The use of interhospital Non-invasive Ventilation (NIV) is controversial
Successful use of NIV requires the clinician to make a careful balance of the benefits of the therapy versus the risk of deterioration and need for intubation.
This is especially important when undertaking interhospital retrieval as a clinical deterioration during transport in a confined space is less than ideal.
The Open Access Link:
- Non-invasive ventilation (NIV) is an established evidence-based therapy in the management of acute respiratory failure in the ‘hospital’ setting.
- There is an emerging evidence base for the use of NIV in the urban prehospital setting.
- There is minimal reporting of the use of NIV in critically unwell patients requiring interhospital transfer.
“An observational study of patients receiving NIV during interhospital retrieval at an Australian Helicopter Emergency Medical Service (GSA-HEMS) over a 14-month period.”
- 106 cases (3.51% of reported retrieval missions) involved the use of NIV therapy
- The most common indication for NIV was pneumonia (34.0%)
- 86/106 patients received a successful trial of NIV therapy prior to transfer
- 20/106 patients required intubation prior to the transport after they failed a trial of NIV therapy
- 58/106 patients were transferred sucessfully on NIV
- 28/106 patients had their NIV removed for transport
- None of these 86 patients required intubation or died
- 17/86 patient required intubation within 24 hours at the receiving centre.
- NIV was successfully used in all available transport platforms including rotary wing
- Patients receiving NIV were found to have prolonged mission durations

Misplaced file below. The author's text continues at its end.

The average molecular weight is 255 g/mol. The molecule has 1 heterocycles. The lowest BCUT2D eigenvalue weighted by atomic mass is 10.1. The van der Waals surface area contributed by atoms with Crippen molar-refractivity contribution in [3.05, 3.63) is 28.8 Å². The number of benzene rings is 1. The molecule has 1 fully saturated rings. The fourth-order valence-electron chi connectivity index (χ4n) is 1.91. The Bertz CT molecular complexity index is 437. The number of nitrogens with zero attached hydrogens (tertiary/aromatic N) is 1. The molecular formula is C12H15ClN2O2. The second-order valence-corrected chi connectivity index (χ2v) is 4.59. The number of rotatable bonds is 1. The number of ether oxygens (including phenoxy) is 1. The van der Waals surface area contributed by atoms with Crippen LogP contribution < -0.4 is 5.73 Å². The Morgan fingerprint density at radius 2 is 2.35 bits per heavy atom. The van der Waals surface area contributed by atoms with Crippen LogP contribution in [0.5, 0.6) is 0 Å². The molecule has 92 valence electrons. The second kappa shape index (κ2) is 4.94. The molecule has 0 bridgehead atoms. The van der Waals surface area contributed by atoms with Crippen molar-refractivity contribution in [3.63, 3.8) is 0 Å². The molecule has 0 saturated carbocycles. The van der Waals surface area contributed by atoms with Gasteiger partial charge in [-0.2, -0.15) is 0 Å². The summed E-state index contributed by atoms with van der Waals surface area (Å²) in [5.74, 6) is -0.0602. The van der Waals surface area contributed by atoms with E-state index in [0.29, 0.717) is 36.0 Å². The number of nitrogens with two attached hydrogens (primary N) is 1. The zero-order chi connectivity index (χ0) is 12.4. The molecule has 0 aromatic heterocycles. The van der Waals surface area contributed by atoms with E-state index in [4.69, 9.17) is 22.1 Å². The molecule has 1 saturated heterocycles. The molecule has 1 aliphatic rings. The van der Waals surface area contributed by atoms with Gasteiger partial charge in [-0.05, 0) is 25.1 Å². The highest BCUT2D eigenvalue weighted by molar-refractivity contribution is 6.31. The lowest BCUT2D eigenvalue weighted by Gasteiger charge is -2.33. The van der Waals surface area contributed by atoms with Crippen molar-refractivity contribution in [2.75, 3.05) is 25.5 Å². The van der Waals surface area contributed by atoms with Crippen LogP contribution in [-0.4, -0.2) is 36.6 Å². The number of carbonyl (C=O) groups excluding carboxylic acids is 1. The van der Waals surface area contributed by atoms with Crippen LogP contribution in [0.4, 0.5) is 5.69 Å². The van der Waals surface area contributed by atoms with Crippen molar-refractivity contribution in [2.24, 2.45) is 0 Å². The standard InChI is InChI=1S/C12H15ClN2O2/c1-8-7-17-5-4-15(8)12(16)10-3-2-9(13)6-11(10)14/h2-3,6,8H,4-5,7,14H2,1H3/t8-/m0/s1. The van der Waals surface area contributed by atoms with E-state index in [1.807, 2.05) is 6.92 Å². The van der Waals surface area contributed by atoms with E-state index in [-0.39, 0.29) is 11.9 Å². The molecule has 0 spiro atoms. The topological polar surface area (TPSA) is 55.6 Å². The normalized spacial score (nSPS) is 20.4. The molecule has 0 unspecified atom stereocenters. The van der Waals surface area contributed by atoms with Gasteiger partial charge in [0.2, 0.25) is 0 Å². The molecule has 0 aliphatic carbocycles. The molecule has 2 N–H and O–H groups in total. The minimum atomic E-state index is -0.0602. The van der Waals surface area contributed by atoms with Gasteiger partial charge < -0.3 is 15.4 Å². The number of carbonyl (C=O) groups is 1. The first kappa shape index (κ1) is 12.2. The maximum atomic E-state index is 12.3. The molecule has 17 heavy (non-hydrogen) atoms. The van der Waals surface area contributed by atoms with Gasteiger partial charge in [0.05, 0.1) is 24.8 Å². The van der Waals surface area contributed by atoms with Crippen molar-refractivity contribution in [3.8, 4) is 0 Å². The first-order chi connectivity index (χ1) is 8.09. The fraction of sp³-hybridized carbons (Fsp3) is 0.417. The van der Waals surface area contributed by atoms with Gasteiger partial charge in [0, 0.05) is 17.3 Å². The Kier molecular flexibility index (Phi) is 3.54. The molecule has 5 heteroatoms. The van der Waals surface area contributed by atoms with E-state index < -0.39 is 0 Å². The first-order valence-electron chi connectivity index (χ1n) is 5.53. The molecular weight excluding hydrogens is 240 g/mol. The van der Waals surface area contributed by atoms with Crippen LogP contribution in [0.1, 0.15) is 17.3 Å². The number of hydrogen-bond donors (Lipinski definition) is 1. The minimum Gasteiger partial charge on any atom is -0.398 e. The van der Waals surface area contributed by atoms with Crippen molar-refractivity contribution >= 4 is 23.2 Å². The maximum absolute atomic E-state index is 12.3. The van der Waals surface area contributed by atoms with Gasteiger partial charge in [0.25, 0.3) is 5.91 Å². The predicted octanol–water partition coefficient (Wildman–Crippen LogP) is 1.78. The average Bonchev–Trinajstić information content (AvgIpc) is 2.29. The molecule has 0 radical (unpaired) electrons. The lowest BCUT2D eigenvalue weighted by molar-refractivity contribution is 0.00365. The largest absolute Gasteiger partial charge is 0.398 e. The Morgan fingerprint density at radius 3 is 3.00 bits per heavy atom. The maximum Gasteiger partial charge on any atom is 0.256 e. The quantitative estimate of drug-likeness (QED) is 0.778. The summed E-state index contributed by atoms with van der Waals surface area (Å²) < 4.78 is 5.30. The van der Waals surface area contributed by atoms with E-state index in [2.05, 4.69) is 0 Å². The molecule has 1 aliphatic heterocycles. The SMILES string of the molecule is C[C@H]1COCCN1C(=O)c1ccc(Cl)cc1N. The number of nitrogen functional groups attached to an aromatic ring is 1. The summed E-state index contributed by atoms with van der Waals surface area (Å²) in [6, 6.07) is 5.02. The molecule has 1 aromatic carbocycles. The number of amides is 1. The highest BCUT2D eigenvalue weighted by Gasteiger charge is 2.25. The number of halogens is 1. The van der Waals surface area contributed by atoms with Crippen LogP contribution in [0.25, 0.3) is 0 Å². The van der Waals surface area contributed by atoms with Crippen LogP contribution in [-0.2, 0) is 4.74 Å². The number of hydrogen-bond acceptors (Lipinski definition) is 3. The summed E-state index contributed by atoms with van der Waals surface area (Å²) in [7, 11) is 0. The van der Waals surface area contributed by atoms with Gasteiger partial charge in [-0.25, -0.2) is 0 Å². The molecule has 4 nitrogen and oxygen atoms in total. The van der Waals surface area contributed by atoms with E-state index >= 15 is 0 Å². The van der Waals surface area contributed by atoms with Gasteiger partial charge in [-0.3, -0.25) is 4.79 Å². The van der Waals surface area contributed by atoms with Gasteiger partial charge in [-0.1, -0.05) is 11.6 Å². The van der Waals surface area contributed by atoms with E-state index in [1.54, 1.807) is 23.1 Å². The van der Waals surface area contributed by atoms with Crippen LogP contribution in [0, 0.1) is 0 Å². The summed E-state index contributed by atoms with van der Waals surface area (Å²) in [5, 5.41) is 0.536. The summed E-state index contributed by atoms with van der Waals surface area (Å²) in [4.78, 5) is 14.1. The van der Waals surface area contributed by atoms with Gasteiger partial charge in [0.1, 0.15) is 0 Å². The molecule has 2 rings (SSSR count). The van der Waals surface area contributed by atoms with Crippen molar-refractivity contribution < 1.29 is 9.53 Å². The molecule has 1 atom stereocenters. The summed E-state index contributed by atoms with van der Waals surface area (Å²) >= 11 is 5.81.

From the study and wider anecdotal experience there appears to be four major factors to consider when using interhospital NIV:
Patient factors such as co-morbidities, mask fit, air travel anxiety and motion sickness should all be considered.
Successful NIV use is dependent on a trial of tolerability and patient cooperation. Careful patient selection is essential in order to avoid adverse outcomes.
Selection for NIV use should be based on local protocols and senior advice.
Not all transport ventilators provide adequate and effective NIV.
The patient may have to work harder to trigger an assisted breath than with devices designed to provide NIV as their primary function.
The oxylog 3000+ appears to provide reasonably effective NIV
Oxygen flow can be in the range of 9–35 L/min with the Oxylog 3000+. Operation time can be estimated using a calculation:
Operation Time = Medical gas supply (L) / MV+0.5 (L/min)
Mask air leak can cause increased flow and therefore decreased operation time.
A recent small case series of NIV transport showed a mean oxygen consumption of 232.2 L.
Aviation factors such as transport distance, vehicle space, weight restrictions and patient access should always be considered.
In this study, six patients were transported by rotary wing with ongoing NIV without complication.
- NIV appears to be a safe management option in a select number of patients requiring interhospital transfer.
- None of the patients transported using NIV required intubation during transport or died during the retrieval.
- This was a “sick” cohort of patients with seventeen patients requiring intubation and mechanical ventilation at the receiving hospital within 24 hours.
- Judicious patient selection and senior physician supervision are important contributors to patient safety when using NIV for interhospital transfer.